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Monday, May 16, 2016

Restoring Native Habitat for Island Foxes

Last Saturday, Friends of the Island Fox and Channel Islands Restoration (a native plant restoration group) partnered up to remove invasive plants on Santa Cruz Island. 

Island foxes depend on a healthy native plant community for food and shelter. To survive, they have evolved to be highly omnivorous–eating a range of native fruit, insects, and other small prey

The island deer mouse may be food for the island fox, but in turn it depends on seeds from buckwheat, giant coreopsis, and other native island plants. Island foxes are directly and indirectly impacted when the native plant community is compromised.

Introduced species like this oyster plant (Tragopogon) can quickly invade hillsides pushing out native plants. Though the dandelion-like globe of seeds may look beautiful in the sunlight, it does not provide food or shelter for island wildlife and it is about to spread seed far and wide with the next good breeze.

On a mission to help restore the island's natural habitat and with grant support from LUSH Cosmetics, volunteers headed out to make a positive difference.

We learned about native plants on a hike to Cavern Point, then snipped our way through a quarter-mile section of Scorpion Canyon. 

We filled trash bags with the seed heads, to decrease the invasive plant's reproduction this spring/summer. It was amazing how heavy just the seed heads were as we filled our bags.

And of course, we were thanked by visits from several island foxes during the course of the day.

Smiling faces and black bags filled with invasive-plant seed heads being removed from the Channel Island ecosystem. It feels good to make a positive difference. If you're interested in participating in a plant restoration trip send us an e-mail at We hope to go out on a second trip sometime this year.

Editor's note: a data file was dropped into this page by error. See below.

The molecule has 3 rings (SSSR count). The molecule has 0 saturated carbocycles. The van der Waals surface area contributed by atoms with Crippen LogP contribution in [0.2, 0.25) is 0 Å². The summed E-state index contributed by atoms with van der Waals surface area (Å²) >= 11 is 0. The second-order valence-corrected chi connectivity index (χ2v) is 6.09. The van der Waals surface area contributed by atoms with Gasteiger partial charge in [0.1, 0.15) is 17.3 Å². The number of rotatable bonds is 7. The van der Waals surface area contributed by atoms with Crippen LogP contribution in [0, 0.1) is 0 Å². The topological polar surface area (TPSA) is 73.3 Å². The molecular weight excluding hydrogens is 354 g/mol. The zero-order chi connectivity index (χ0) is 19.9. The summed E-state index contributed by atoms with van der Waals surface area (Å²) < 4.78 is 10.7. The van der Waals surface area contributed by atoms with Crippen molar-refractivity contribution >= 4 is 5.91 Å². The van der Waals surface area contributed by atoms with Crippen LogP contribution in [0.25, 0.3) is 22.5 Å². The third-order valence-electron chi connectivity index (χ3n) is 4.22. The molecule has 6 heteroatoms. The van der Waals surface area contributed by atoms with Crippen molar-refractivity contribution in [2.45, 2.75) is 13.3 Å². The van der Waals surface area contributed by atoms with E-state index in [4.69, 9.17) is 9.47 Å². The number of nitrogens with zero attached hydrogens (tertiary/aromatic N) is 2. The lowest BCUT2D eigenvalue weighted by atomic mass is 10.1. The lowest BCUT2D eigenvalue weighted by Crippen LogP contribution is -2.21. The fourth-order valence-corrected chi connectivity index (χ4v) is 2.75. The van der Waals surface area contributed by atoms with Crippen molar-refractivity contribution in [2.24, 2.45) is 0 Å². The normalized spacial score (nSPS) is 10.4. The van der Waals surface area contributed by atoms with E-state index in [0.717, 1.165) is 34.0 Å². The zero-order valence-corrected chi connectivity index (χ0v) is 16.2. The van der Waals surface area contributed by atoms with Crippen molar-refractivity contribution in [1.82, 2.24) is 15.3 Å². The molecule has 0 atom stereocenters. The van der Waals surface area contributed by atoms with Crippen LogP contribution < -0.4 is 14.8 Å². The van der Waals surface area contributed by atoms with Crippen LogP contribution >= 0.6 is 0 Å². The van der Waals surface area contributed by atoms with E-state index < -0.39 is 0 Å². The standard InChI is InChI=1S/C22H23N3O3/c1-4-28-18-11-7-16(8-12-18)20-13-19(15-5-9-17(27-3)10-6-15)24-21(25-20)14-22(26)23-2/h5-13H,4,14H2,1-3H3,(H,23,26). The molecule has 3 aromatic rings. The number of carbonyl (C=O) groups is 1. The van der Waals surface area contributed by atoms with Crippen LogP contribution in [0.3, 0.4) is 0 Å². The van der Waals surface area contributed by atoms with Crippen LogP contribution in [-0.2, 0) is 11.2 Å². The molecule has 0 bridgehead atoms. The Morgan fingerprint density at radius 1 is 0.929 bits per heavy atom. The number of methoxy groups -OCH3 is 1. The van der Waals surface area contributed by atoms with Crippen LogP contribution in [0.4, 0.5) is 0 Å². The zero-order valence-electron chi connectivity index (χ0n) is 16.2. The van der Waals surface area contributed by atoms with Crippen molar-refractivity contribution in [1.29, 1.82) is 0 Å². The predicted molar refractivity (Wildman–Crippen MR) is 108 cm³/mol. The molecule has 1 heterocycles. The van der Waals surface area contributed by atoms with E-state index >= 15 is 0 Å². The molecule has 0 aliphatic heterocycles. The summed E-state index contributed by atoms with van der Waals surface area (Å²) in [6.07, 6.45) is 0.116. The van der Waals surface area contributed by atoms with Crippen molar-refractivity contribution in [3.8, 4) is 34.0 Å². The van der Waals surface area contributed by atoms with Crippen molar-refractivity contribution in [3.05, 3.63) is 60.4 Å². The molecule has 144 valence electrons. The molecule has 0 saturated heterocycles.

Thanks to a great day of team work! More bags behind us!

Monday, May 09, 2016

"Fox-Saver Bins" Saving Channel Island Foxes on Catalina

What's so special about this trash bin?

As Channel Island foxes recovered on Santa Catalina Island, their growing numbers brought a new challenge. Old and open trash cans were posing a double threat to fox survival

Island foxes attracted to available trash were being hit by cars on their way to trash cans and also becoming trapped inside, sometimes with lethal consequences.

The solution was "Fox-Saver" bins, sealed receptacles built to only be opened by human hands. In 2015, Friends of the Island Fox donors raised $6,000 to fund three of these special trash bins. One student created an entire T-shirt campaign to support the effort and raised nearly $1,000.

New "Fox-Saver" bin in Bird Park, photo courtesy of CIC
The trash bins have been install just in time for the summer season, when Catalina's parks and open areas are visited by over a million tourists. This "Fox-Saver" bin has been placed in Bird Park (one of the locations which had claimed the most island fox lives). You can see the two open trash cans that were then removed, on the left side of the photo. The two additional "Fox-Saver" bins, plus a fourth sponsored by island efforts, have also been put in place in the park, ready to secure trash and protect island foxes.

This was a joint effort of island fox supporters of all ages from across the country. Protecting this rare species requires all of us working together. If you visit Catalina this summer, take a look at the positive change that can be accomplished with group effort. Thank You to our friends at the Catalina Island Conservancy, the Island Company, the City of Avalon, and everyone helping make Catalina a safer home for island foxes.

Why were Catalina's island foxes faced with near extinction?
Challenges faced by island foxes on Catalina Island:

Monday, April 04, 2016

Meet an Island Fox Ambassador - Tigran Nahabedian

While Channel Island foxes have made a remarkable recovery from near extinction (US Fish and Wildlife Announces Recovery of Island Fox), they continue to be rare animals living in small island ecosystems. To survive into the future island foxes need all of us looking out for them.

Tigran Nahabedian has become an active Island Fox Ambassador, helping to spread information about the island fox and working to restore island habitat. Tigran, how did you get interested in the island fox?

Tigran Nahabedian and parents

photo courtesy of Kevin Schafer
I first met the Channel Island fox when I was 5 years old. I took an Island Packers boat to Santa Cruz Island; that will always be a special trip for me because it was on that trip I earned my first Junior Ranger Badge. Very soon after we arrived I saw an island fox resting among some old farming machinery. I thought he was so small and really cute. The island fox is my favorite animal in the National Parks.